Regional Resource Evaluation of the Coal-bed Methane Potential in Alberta
ROTTENFUSSER, B. A., R. J. H. RICHARDSON, G. MANDRYK, W. LANGENBERG, S. TREASURE, and D. NIKOLS, Alberta Geological Survey, Edmonton, Alberta, Canada
The Alberta portion of the Western Canada sedimentary basin contains over 7.7 x 1012 tons (7 x 1012 tonnes) of coal ranging in rank from lignite to semianthracite. These coals are distributed throughout the mountains, foothills, and plains regions and range from Jurassic to Tertiary in age. Most of the coal in the plains region is subbituminous, while bituminous coals are common in the foothills and mountains. Promising geologic settings for coal-bed methane recovery are found in all three regions.
The first testing of Alberta coals for methane commenced in 1974. The Alberta petroleum industry has recently shown renewed interest, and companies have begun testing samples and acquiring land positions. Resource estimates of the coal in nontraditional mining areas are currently being revised and improved. A resource evaluation study by the Alberta Geological Survey of the coal-bed methane potential of the province has been heavily subscribed to by industry.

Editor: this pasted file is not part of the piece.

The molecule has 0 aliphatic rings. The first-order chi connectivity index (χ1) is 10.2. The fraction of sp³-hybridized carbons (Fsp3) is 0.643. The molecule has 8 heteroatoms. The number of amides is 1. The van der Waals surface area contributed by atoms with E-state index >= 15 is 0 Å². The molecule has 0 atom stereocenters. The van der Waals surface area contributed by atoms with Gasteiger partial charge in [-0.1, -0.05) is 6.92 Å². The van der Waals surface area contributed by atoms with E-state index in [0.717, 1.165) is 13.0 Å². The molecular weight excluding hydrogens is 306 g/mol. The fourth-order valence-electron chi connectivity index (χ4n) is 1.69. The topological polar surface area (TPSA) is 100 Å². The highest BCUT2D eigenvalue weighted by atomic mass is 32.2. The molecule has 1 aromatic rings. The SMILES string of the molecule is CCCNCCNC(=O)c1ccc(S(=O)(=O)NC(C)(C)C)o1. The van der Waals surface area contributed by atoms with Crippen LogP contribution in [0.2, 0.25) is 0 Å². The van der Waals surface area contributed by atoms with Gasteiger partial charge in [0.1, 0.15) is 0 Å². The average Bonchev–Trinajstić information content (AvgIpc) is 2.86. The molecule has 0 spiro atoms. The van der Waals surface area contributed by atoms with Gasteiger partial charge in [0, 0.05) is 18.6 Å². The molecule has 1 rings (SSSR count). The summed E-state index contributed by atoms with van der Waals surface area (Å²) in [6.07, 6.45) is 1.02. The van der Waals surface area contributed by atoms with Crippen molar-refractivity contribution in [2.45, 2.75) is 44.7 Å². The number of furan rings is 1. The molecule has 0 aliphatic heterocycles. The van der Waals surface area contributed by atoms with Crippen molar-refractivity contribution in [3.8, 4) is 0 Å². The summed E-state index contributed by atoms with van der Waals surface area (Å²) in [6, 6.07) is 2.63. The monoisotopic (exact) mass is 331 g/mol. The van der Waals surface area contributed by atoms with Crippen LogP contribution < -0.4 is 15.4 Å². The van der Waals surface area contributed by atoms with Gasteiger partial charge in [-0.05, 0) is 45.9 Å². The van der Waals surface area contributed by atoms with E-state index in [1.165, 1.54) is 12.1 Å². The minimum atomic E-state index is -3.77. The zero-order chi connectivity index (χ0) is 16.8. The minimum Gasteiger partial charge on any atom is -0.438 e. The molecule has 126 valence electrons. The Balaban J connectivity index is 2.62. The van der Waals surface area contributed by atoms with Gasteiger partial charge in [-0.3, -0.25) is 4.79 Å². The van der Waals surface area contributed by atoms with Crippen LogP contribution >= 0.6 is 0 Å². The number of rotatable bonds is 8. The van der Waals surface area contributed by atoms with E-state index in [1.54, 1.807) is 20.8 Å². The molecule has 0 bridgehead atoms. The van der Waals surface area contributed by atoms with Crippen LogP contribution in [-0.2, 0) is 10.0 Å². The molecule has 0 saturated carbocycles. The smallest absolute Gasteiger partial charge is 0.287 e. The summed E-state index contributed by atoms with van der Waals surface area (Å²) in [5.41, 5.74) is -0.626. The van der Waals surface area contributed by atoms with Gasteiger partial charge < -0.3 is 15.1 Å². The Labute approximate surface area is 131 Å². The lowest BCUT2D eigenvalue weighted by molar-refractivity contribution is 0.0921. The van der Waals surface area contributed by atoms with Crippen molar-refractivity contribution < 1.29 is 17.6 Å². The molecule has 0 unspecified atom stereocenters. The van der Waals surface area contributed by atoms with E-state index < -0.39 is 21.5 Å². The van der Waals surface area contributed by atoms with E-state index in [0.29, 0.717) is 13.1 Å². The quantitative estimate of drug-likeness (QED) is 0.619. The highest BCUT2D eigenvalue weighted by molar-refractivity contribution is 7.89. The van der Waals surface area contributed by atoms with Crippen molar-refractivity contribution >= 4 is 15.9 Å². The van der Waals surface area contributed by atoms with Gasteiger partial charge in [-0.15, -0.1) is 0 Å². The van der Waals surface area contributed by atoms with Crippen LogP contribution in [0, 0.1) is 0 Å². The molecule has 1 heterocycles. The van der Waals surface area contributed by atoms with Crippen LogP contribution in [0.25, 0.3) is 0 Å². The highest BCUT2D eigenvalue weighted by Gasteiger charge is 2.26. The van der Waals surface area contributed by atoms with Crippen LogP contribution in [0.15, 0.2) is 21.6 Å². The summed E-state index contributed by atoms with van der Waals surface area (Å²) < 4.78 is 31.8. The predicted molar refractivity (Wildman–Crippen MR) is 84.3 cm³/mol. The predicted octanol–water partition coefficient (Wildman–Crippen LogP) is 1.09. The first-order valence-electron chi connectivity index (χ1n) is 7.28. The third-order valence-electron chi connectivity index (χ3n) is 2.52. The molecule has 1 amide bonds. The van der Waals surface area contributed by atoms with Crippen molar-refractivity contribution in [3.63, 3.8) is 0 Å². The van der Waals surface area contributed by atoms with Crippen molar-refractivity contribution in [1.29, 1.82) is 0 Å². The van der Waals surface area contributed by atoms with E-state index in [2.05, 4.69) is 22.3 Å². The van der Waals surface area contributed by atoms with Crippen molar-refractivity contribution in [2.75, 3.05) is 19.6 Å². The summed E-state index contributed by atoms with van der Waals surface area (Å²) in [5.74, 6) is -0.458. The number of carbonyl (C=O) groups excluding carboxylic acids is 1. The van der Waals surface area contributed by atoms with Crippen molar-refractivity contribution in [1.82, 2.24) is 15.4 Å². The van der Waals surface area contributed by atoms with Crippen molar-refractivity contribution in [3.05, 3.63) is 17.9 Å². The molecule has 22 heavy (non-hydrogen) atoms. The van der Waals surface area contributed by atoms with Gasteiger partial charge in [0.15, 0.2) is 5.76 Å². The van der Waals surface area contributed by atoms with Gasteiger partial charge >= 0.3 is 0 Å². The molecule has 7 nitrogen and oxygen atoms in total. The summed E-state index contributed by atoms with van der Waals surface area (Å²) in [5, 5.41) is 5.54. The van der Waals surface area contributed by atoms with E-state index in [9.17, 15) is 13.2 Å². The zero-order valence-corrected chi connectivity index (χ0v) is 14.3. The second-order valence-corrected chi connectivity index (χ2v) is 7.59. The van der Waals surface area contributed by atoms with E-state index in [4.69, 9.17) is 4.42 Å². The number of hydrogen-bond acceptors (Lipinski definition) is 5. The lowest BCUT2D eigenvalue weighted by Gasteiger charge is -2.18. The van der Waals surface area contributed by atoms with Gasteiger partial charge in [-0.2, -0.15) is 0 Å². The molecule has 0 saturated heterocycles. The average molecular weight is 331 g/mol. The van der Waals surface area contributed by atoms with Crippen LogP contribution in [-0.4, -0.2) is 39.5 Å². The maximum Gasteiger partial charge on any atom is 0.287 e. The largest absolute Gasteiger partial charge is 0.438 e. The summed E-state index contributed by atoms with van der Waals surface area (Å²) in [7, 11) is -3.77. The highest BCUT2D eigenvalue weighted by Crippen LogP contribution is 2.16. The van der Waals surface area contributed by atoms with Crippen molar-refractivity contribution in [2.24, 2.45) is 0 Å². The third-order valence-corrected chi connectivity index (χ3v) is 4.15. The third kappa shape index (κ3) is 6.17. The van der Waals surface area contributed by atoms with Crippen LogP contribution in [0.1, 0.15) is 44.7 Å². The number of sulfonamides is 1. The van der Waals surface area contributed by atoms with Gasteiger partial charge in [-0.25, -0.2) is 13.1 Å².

The plains coals to a depth of about 400 m were extensively explored and evaluated by the Alberta Geological Survey in the early 1980s. The deep coal resources have received considerably less attention despite being penetrated by thousands of petroleum exploration and production wells. The current resource evaluation study is defining the stratigraphic and structural framework of the coals throughout the province through production of an extensive suite of cross sections and maps. Regional trends in subsurface coal ranks are being defined for the whole province for the first time by collecting hundreds of vitrinite reflectance measurements.
AAPG Search and Discovery Article #91010©1991 AAPG Rocky Mountain Section Meeting, Billings, Montana, July 28-31, 1991 (2009)